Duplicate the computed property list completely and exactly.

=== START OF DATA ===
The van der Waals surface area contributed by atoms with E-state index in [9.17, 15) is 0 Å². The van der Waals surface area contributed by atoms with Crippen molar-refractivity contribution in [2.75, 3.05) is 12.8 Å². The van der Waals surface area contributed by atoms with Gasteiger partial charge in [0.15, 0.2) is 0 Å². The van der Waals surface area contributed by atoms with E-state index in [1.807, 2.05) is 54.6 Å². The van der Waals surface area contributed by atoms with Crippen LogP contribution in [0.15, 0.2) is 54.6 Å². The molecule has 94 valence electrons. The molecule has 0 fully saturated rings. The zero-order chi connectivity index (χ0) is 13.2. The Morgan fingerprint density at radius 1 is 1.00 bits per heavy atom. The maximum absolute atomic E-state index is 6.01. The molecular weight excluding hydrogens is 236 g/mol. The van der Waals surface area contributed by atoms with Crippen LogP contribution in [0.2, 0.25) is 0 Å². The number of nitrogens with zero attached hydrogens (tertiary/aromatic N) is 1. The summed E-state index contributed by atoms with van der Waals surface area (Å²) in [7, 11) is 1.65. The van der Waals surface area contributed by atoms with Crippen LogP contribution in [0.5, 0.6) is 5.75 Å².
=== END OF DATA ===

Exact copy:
The van der Waals surface area contributed by atoms with E-state index in [9.17, 15) is 0 Å². The van der Waals surface area contributed by atoms with Crippen molar-refractivity contribution in [2.75, 3.05) is 12.8 Å². The van der Waals surface area contributed by atoms with Gasteiger partial charge in [0.15, 0.2) is 0 Å². The van der Waals surface area contributed by atoms with E-state index in [1.807, 2.05) is 54.6 Å². The van der Waals surface area contributed by atoms with Crippen LogP contribution in [0.15, 0.2) is 54.6 Å². The molecule has 94 valence electrons. The molecule has 0 fully saturated rings. The zero-order chi connectivity index (χ0) is 13.2. The Morgan fingerprint density at radius 1 is 1.00 bits per heavy atom. The maximum absolute atomic E-state index is 6.01. The molecular weight excluding hydrogens is 236 g/mol. The van der Waals surface area contributed by atoms with Crippen LogP contribution in [0.2, 0.25) is 0 Å². The number of nitrogens with zero attached hydrogens (tertiary/aromatic N) is 1. The summed E-state index contributed by atoms with van der Waals surface area (Å²) in [7, 11) is 1.65. The van der Waals surface area contributed by atoms with Crippen LogP contribution in [0.5, 0.6) is 5.75 Å².